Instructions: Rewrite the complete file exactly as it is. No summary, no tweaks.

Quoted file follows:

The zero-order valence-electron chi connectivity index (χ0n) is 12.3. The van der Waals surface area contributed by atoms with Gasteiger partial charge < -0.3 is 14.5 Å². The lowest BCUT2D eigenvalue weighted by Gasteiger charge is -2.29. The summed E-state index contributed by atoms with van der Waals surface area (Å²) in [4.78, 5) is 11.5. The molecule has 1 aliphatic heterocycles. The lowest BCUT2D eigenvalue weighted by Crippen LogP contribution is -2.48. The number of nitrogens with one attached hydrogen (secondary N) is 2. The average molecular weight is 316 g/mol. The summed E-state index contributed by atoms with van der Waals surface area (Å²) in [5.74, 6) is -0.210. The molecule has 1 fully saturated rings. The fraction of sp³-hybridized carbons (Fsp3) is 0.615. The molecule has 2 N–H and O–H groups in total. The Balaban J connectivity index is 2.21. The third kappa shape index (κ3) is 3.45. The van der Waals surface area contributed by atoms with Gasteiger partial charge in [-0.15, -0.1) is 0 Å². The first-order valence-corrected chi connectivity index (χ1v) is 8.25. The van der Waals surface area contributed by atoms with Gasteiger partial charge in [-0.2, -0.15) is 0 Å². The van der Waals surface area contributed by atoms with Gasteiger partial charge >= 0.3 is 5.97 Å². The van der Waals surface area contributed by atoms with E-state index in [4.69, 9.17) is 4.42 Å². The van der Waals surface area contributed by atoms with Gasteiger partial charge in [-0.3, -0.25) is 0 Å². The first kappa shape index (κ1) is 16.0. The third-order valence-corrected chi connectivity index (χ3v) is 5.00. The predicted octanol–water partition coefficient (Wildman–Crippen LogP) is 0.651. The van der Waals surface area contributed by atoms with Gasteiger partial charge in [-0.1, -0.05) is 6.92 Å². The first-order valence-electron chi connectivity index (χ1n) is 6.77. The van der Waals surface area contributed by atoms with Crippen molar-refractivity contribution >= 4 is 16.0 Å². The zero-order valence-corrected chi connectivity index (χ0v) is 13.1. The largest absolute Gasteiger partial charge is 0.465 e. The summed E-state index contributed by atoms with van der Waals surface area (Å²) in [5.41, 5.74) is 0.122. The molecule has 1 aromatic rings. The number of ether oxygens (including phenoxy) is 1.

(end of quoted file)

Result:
The zero-order valence-electron chi connectivity index (χ0n) is 12.3. The van der Waals surface area contributed by atoms with Gasteiger partial charge < -0.3 is 14.5 Å². The lowest BCUT2D eigenvalue weighted by Gasteiger charge is -2.29. The summed E-state index contributed by atoms with van der Waals surface area (Å²) in [4.78, 5) is 11.5. The molecule has 1 aliphatic heterocycles. The lowest BCUT2D eigenvalue weighted by Crippen LogP contribution is -2.48. The number of nitrogens with one attached hydrogen (secondary N) is 2. The average molecular weight is 316 g/mol. The summed E-state index contributed by atoms with van der Waals surface area (Å²) in [5.74, 6) is -0.210. The molecule has 1 fully saturated rings. The fraction of sp³-hybridized carbons (Fsp3) is 0.615. The molecule has 2 N–H and O–H groups in total. The Balaban J connectivity index is 2.21. The third kappa shape index (κ3) is 3.45. The van der Waals surface area contributed by atoms with Gasteiger partial charge in [-0.15, -0.1) is 0 Å². The first-order valence-corrected chi connectivity index (χ1v) is 8.25. The van der Waals surface area contributed by atoms with Gasteiger partial charge in [-0.2, -0.15) is 0 Å². The van der Waals surface area contributed by atoms with Gasteiger partial charge >= 0.3 is 5.97 Å². The van der Waals surface area contributed by atoms with E-state index in [4.69, 9.17) is 4.42 Å². The van der Waals surface area contributed by atoms with Gasteiger partial charge in [-0.3, -0.25) is 0 Å². The first kappa shape index (κ1) is 16.0. The third-order valence-corrected chi connectivity index (χ3v) is 5.00. The predicted octanol–water partition coefficient (Wildman–Crippen LogP) is 0.651. The van der Waals surface area contributed by atoms with Gasteiger partial charge in [-0.1, -0.05) is 6.92 Å². The first-order valence-electron chi connectivity index (χ1n) is 6.77. The van der Waals surface area contributed by atoms with Crippen molar-refractivity contribution >= 4 is 16.0 Å². The zero-order valence-corrected chi connectivity index (χ0v) is 13.1. The largest absolute Gasteiger partial charge is 0.465 e. The summed E-state index contributed by atoms with van der Waals surface area (Å²) in [5.41, 5.74) is 0.122. The molecule has 1 aromatic rings. The number of ether oxygens (including phenoxy) is 1.